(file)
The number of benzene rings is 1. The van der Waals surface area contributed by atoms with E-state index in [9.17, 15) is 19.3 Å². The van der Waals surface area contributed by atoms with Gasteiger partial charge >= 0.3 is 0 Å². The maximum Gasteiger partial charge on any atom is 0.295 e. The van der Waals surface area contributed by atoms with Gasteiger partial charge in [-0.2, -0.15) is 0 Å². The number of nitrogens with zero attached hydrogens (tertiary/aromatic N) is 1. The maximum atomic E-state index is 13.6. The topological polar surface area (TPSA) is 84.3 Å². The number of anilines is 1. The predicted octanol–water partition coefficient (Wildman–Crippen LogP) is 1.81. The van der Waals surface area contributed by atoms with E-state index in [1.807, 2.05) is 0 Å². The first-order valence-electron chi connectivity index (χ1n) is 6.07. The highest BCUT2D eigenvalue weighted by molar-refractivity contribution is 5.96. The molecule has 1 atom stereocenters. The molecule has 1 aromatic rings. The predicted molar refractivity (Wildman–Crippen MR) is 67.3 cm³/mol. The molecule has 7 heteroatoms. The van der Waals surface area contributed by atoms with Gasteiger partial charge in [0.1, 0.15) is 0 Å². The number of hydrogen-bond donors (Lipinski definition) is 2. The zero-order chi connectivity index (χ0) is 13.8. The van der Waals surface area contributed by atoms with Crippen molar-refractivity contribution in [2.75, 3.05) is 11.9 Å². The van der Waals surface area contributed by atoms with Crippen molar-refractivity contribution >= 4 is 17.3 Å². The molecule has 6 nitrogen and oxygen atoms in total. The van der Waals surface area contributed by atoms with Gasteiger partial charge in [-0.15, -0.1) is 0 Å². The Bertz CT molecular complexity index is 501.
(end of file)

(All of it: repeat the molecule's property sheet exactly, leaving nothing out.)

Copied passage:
The number of benzene rings is 1. The van der Waals surface area contributed by atoms with E-state index in [9.17, 15) is 19.3 Å². The van der Waals surface area contributed by atoms with Gasteiger partial charge >= 0.3 is 0 Å². The maximum Gasteiger partial charge on any atom is 0.295 e. The van der Waals surface area contributed by atoms with Gasteiger partial charge in [-0.2, -0.15) is 0 Å². The number of nitrogens with zero attached hydrogens (tertiary/aromatic N) is 1. The maximum atomic E-state index is 13.6. The topological polar surface area (TPSA) is 84.3 Å². The number of anilines is 1. The predicted octanol–water partition coefficient (Wildman–Crippen LogP) is 1.81. The van der Waals surface area contributed by atoms with E-state index in [1.807, 2.05) is 0 Å². The first-order valence-electron chi connectivity index (χ1n) is 6.07. The highest BCUT2D eigenvalue weighted by molar-refractivity contribution is 5.96. The molecule has 1 atom stereocenters. The molecule has 1 aromatic rings. The predicted molar refractivity (Wildman–Crippen MR) is 67.3 cm³/mol. The molecule has 7 heteroatoms. The van der Waals surface area contributed by atoms with Gasteiger partial charge in [0.1, 0.15) is 0 Å². The number of hydrogen-bond donors (Lipinski definition) is 2. The zero-order chi connectivity index (χ0) is 13.8. The van der Waals surface area contributed by atoms with Crippen molar-refractivity contribution in [2.75, 3.05) is 11.9 Å². The van der Waals surface area contributed by atoms with Crippen molar-refractivity contribution >= 4 is 17.3 Å². The molecule has 6 nitrogen and oxygen atoms in total. The van der Waals surface area contributed by atoms with Gasteiger partial charge in [-0.15, -0.1) is 0 Å². The Bertz CT molecular complexity index is 501.